congresos y reuniones científicas
SENSITIVE WHOLE-CELL BIOSENSORS FOR THE DETECTION OF A BROAD-SPECTRUM OF TOXIC METAL IONS
CERMINATI, SEBASTIÁN; SONCINI, FERNANDO C.; CHECA, SUSANA K.
Congreso; 50th Annual Meeting Argentine Society for Biochemistry and Molecular Biology; 2014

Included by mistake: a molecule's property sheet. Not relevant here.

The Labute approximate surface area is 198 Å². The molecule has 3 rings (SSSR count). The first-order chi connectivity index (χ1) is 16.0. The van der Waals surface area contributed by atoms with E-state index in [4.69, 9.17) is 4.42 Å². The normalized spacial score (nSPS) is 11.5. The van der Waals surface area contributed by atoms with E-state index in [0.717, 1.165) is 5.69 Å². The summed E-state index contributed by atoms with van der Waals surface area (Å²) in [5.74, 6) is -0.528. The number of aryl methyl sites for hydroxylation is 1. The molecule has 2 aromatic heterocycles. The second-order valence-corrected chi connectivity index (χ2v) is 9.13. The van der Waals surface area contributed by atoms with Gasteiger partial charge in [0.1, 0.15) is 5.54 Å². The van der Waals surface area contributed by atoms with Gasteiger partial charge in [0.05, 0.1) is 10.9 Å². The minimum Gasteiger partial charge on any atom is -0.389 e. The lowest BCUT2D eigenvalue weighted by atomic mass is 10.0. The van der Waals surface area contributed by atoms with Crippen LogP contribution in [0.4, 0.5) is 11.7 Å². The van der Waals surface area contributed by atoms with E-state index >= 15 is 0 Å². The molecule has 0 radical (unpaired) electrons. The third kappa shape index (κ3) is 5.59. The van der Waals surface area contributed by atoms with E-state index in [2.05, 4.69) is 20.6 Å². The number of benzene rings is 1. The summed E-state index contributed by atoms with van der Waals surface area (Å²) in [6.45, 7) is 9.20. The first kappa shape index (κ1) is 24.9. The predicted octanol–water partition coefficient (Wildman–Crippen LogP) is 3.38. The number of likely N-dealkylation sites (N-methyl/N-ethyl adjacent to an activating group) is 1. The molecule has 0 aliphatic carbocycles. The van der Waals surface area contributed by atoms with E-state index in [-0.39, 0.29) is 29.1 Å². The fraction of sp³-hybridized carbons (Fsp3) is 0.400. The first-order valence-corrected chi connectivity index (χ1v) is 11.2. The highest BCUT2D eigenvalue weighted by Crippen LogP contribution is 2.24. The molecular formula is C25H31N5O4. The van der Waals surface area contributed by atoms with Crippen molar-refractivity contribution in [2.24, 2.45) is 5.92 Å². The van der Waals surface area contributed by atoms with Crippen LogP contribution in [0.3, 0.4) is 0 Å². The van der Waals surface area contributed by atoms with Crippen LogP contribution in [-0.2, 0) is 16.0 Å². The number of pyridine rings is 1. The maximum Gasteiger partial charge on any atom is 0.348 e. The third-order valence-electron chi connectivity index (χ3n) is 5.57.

Environment pollution with toxic heavy metals emerges mainly as a consequence of anthropogenic activities or improper waste disposal. These pollutants not only affect human health, but also biodiversity, being a matter of world-wide concern. In the last decade, bacterial biosensors emerged as simple and cost-effective alternatives to conventional procedures for detection of contaminants. Moreover, because of their nature, they can easily be used for the construction of portable Instruments allowing the screening of environmental samples in the field. In this study, we developed a set of non-selective bacteria biosensors able to detect a broad-spectrum of toxic heavy metals, including lead (Pb), mercury (Hg) and cadmium (Cd), three of the top ten most toxic chemicals according to the World Health Organization. In these devises, the sensor/transduction module is provided by modified versions of the Salmonella Au sensor/transcriptional regulator GolS, while a GolS-controlled fluorescent reporter construction supplies the output signal. These biosensors detect the presence of any of these metals in aqueous solutions in a single measure and with high sensitivity under laboratory conditions, even when more than one metal is preset in the sample. These studies can be easily applied as a primary screening tool for the detection of metal pollution in drinking-water or aquatic ecosystems.